The great leap forward of Morgan's career, and this year's deserving winner of the Arthur C. Clarke award, Black Man (Thirteen in the US) takes everything that was good and enjoyable about Morgan's debut Altered Carbon--the impeccable plotting, the thrilling action sequences, the effortless SFnal invention and worldbuilding--and adds a truckload of interesting ideas about gender, race, nationality, prejudices founded on all three, politics, the building blocks of human society, and the eternal question of nature versus nurture. It was an absolute delight to rediscover Morgan, whom I'd gotten bored with several books ago, and to find in him an exciting and unusual SFnal voice.

  • Beware of Pity by Stefan Zweig (review)

    Perched right at the meeting point between the 19th century novel, concerned with morality and rationalism, and 20th century modernism, Zweig's only novel and final published work is a study of obsession, and a tragedy driven by good intentions and characters too weak to see them through. The novel begins with a young Austrian cavalry officer committing a simple faux pas when he unwittingly offends his host's daughter by asking her to dance, not realizing that she is paralyzed, then follows his attempts to make amends, each of which deepens his entanglement with the family and their dependence on him, which he both relishes and resents. Zweig describes his characters and the deepening ties between them with razor-sharp precision, bringing them vividly to life and making the inevitability of their failure to live up to their own romantic conceptions of right and wrong fascinating, and heartbreaking, to watch.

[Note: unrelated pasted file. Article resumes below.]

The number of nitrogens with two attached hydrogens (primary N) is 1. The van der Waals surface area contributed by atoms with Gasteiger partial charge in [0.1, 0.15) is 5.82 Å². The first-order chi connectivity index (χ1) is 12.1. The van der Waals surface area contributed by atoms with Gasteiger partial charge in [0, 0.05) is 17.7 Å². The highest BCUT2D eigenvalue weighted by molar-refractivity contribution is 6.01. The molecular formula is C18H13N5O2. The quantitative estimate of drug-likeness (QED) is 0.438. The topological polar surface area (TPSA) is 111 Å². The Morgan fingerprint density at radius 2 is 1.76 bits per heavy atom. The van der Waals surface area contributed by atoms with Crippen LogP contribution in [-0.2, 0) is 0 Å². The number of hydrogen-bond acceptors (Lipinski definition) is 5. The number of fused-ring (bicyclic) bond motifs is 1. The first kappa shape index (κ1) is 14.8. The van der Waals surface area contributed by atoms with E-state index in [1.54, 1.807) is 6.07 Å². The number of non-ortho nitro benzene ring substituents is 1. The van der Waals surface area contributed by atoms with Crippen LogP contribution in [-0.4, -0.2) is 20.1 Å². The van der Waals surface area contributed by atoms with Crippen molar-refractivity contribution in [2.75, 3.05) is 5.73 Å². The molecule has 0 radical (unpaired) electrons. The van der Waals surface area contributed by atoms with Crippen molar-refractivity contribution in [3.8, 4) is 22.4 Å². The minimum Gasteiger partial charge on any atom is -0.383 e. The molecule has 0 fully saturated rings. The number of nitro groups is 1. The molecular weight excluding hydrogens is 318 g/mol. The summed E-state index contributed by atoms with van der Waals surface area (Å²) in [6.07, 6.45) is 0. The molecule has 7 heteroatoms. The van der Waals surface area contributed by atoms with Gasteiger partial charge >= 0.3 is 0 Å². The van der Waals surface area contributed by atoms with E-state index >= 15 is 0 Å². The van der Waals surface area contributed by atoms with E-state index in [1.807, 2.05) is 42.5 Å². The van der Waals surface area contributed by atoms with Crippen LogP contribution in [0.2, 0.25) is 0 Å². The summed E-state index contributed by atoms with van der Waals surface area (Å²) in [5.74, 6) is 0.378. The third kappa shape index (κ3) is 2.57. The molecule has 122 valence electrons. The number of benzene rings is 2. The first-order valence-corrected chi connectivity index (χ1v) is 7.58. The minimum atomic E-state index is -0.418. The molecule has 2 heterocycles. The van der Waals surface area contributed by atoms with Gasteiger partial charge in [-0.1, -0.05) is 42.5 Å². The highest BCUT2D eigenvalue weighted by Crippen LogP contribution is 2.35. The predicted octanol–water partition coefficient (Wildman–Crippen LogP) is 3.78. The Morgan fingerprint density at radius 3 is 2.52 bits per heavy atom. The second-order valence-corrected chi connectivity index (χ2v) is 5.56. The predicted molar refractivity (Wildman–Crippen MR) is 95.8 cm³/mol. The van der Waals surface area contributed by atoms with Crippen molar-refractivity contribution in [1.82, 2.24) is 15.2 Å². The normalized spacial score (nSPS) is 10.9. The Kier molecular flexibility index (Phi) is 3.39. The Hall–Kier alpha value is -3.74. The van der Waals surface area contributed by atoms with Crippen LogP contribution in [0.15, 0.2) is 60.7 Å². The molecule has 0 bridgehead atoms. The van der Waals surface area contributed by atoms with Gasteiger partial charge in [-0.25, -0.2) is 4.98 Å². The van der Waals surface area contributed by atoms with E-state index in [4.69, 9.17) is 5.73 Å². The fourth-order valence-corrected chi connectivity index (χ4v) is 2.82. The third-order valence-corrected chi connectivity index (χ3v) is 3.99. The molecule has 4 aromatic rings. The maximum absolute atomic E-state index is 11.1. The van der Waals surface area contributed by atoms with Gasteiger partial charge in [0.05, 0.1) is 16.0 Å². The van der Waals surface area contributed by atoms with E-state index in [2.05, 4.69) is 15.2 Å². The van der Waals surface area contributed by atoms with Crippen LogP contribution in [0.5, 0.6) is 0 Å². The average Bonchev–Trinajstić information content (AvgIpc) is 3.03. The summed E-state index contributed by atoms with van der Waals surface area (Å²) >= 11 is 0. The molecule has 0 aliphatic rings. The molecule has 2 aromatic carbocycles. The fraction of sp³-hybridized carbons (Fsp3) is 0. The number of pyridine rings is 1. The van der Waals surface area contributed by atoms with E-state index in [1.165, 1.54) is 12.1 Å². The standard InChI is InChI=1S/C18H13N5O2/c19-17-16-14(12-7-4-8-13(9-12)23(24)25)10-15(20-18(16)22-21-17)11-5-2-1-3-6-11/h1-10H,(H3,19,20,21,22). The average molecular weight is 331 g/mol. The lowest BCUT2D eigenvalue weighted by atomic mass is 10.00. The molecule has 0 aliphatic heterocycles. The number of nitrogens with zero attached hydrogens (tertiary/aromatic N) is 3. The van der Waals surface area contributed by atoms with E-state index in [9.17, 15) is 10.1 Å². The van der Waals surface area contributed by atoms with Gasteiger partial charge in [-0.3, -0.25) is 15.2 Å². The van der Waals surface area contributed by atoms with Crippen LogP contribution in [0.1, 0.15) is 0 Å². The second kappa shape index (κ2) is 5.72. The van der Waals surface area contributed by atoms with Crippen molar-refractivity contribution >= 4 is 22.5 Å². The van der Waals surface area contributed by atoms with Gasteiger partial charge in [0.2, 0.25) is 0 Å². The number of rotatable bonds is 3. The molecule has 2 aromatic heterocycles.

Honorable Mentions: